Purdue's Conte supercomputer, the fastest campus supercomputer in the nation, makes use of Intel Xeon Phi coprocessors. The IPCC at Purdue is supported by five graduate students and will optimize the performance of NEMO (NanoElectronics Modeling) simulation software used to analyze how electrons flow through nano-scale devices, such as next-generation transistors and smart phones.
IPCCs were selected after Intel issued an RFP late last year and awarded two-year contracts to the centers. Key criteria were the applicants’ domain knowledge and code optimization projects having the broadest possible impact on the HPC community.
“The Parallel Computing Center program enables institutions to work with Intel on the software, algorithms and best practices to enable researchers to use parallel systems more effectively,” said Edmond Chow, Associate Professor, Computational Science and Engineering, Georgia Institute of Technology. “Parallel code modernization liberates the computing power previously unavailable to researchers to do big science. The Intel program is critically important to bringing HPC hardware and software into balance.”
The IPCC at Georgia Tech will develop new parallel algorithms and software for quantum chemistry and biomolecular simulation, including the study of proteins implicated in diseases, such as HIV. Research will target large-scale computer systems using Intel Xeon Processors and Intel Xeon Phi coprocessors. The center also will develop new curricular materials to educate computer scientists on the use of parallel computing for scientific applications.
The IPCC program supports open computing standards with the goal of creating robust, collaborative HPC ecosystems in which advances in software performance are widely shared. The goal: enable the benefits of software modernization to impact the broadest possible number of users.
“Some code modernization work is somewhat straightforward, yet can yield tremendous gains,” said James Reinders, Director, Chief Evangelist, Intel Software. “For example, programming a large number of mathematical calculations is a matter of looping data elements, assigning a matrix of calculations across the processors within the parallel system. More complicated is an algorithmic problem, the programmer has to reimagine the problem so that it can be done in parallel. The programmer also needs to document the optimization work so that similar improvements can be made in the future by programmers and engineers using the software.”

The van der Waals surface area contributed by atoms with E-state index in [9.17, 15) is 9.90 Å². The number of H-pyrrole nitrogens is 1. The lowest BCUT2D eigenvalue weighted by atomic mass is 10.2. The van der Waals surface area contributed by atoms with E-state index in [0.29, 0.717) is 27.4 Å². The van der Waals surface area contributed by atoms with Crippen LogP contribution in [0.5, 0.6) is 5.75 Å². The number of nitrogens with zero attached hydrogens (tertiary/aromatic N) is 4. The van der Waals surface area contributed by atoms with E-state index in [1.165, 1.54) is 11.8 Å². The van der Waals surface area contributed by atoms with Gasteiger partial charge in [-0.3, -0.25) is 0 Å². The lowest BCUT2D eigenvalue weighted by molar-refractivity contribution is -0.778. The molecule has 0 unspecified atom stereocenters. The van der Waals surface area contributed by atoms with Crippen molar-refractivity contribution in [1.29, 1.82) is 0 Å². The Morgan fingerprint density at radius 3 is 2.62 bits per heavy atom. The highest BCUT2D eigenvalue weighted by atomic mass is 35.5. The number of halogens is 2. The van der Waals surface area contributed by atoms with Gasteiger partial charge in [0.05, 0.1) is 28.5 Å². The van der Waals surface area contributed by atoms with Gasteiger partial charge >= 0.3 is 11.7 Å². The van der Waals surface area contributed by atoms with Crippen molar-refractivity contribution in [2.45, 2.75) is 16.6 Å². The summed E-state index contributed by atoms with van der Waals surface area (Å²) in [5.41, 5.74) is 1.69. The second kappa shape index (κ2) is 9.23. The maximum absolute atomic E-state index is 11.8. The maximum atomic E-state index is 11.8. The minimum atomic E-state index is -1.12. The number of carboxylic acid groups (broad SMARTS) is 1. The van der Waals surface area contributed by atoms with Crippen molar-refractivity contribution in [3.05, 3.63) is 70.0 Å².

In Boulder, CO, the National Center for Atmospheric Research (NCAR) and the University of Colorado Boulder formed an IPCC to modernize climate and weather software, whose large-scale models have an insatiable appetite for computing power.
“The computational algorithms in our models must keep pace with new architectures in order to run efficiently and provide scientists with an enhanced understanding of climate and weather phenomena,” said Rich Loft, Director of Technology Development for the Computational and Information Systems Laboratory at NCAR. “The IPCCs work is critically important to the effective use of Intel's next generation of highly parallel processors and supercomputers in atmospheric science.”
The IPCCs are already achieving substantial software performance improvements, according to Burroughs, by focusing on the basics of preparing code for parallel platforms. “We’re encouraged by the modernization work that’s already been accomplished, and the program has only begun. Even if the centers can grab the low hanging fruit of code modernization — never mind the more complex work — they will deliver tremendous benefit for the HPC community.”
On May 28, 2014, Intel released a second RFP to expand this already successful program and expects to add several additional Parallel Computing Centers each quarter as it continues its effort to lead the drive for code modernization.
Additional information on Intel’s Parallel Computing Centers can be found at software.intel.com/Ipcc
Doug Black is a communications professional who has been involved in the HPC industry for close to 20 years. He may be reached at editor@ScientificComputing.com.